Websites are dropping the Facebook button as consumers demand more privacy

Ruheni Mathenge  - Streaming Expert
Last updated: October 26, 2023
Facebook privacy login button
  • Companies that provide products and services to customers are removing social logins from their website.
  • Despite the incremental growth over the years, Facebook’s reputation has been questioned recently, leading many users not to trust the social media giant.
  • Analysis from LoginRadius and SnapHabbit show that users are comfortable with other login alternatives other than Facebook.

Recently, consumers have focused more on privacy when surfing the internet for daily activities like social media, e-shopping, signing up on websites, etc. Unsurprisingly, many websites are listening to customers’ complaints by removing the login buttons of one of the biggest social networking companies, Facebook, from their homepage.

Facebook is now facing stagnated growth in its user base despite incremental growth in social media over the years. A recent sign of customers not supporting this social media giant is when big brands like Best Buy, Ford Motor, Twitch, Nike, Dell, and Patagonia decided to exclude Facebook login buttons from their sites. What could be the cause for complaints from consumers? Let’s take a look at a few reasons.

Security concerns regarding social media login

One of the reasons for this slow yet progressive disappearance of Facebook logins is that there are frequent security breaches where malicious actors take over Facebook accounts to spy on their data and still their identity. As a result, many people are concerned about using their social media identity to sign in on platforms. 

As Jen Felch, Dell’s chief digital and information officer, said in an interview,

“We just look at how many people were choosing to use their social media identity to log in, and that has shifted over time.”

He added,

“We observe people deciding to isolate their social media accounts (Facebook or Instagram).” 

Users’ lack of trust in Facebook

Another reason websites steer clear of the Facebook login button is that customers lose trust in Facebook.

In 2018, a shocking report from Cambridge Analytica, a data analytics firm, revealed that close to 90 million Facebook profiles were harvested and used to target ads in the 2016 United States presidential campaign to influence the election results. Well, the story of mistrust does not end there.

In 2020 during the COVID-19 pandemic, there were breakthroughs in Coronavirus vaccinations. Facebook became a site for misleading the public with anti-vaccination posts and conspiracy theories of 5G being the lead cause of the virus. With about 12 million posts removed between March and October, this misinformation had done more harm than good to the public. Many believe this misinformation from their products was intentional from Facebook, and they failed to rectify it immediately; hence they started to feel “it is a breach of their personal space.”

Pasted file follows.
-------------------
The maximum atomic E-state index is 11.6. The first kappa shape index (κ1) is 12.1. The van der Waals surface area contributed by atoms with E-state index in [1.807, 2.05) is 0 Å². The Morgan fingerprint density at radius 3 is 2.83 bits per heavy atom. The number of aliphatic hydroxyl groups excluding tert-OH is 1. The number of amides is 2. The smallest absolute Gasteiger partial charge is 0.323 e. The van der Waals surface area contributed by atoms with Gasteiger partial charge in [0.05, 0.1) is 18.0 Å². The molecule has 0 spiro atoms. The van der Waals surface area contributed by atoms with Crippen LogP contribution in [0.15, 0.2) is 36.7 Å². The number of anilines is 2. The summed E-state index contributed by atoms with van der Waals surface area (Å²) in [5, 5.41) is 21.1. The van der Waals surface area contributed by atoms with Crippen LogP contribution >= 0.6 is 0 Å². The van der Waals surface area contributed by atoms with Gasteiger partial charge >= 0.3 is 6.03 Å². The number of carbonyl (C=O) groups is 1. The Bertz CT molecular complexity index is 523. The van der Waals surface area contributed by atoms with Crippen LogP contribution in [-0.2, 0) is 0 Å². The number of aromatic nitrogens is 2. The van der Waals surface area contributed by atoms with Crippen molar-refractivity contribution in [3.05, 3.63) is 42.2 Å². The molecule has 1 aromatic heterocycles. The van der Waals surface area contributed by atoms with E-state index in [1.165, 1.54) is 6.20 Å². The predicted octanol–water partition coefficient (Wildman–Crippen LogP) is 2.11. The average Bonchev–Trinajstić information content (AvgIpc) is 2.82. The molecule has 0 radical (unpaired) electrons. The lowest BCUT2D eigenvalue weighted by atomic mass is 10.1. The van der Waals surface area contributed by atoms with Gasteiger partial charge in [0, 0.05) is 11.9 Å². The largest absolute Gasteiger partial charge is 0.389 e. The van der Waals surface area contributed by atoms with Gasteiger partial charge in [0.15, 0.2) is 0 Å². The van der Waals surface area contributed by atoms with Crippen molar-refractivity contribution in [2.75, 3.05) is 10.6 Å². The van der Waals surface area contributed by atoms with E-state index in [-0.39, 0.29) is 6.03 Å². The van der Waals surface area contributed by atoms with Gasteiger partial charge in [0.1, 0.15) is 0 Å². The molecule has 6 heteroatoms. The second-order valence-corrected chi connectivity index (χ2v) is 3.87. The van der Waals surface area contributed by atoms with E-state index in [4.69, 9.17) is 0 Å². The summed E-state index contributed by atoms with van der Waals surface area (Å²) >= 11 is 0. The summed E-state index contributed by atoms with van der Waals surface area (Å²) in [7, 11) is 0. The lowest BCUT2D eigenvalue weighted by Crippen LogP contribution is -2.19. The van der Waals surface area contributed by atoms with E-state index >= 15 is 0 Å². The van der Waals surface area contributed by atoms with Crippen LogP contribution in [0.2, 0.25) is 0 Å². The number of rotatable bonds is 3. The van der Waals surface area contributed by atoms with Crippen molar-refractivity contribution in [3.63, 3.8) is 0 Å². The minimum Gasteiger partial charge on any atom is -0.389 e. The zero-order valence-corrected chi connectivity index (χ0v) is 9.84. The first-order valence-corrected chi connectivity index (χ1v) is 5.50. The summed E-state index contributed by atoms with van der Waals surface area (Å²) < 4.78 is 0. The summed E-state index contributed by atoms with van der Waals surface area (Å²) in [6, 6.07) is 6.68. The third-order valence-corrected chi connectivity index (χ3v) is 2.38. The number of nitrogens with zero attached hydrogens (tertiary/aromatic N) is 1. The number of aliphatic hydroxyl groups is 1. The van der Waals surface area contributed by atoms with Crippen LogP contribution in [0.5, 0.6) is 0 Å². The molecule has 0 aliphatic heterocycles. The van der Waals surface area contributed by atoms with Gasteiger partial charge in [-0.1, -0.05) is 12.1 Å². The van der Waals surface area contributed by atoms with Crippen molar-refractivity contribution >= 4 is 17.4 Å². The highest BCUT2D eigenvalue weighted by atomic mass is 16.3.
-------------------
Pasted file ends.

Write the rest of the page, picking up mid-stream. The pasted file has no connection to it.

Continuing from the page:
To top up the lack of trust and confidence in Facebook, a recent statistical report from LoginRadius showed that Google is the most preferred social login in over 1,000 websites and apps used by North American consumers. 

To further show consumers’ disinterest in the Facebook login button, a wellness company SnapHabit, analyzed 10,000 sign-ins and reported that about 43% of users signed in with Google. About 45% signed up with Apple ID or their email address leaving about 11% to Facebook signings (the company still made that option available).

Other concerns and alternatives 

Contributing to Facebook’s decline, Apple’s IOS issued a new privacy policy called App Tracking Transparency which helps users control what data they can provide to companies and advertisers. This new Apple policy has beset the social media giant Facebook from targeting ads and losing revenue. Also, the short video service TikTok is competing against Facebook, leading many users to switch to the TikTok platform and stagnating growth in the Facebook user base.

Companies rely on customers’ feedback and retention to improve and deliver their products and services. Despite consumers’ demand for privacy, many companies have dissolved their relationship with Facebook over similar concerns in reputational risk.

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About the Author

Ruheni Mathenge

Ruheni Mathenge

Streaming Expert

Tech researcher and writer with a passion for cybersecurity. Ruheni Mathenge specializes in writing long-form content dedicated to helping individuals and businesses navigate and understand the constantly evolving online security and web freedom worlds. He specializes in VPNs, online anonymity, and encryption. His articles have appeared in many respected technology publications. Ruheni explains complicated technical concepts clearly and simply. He advocates digital freedom and online privacy at every level.

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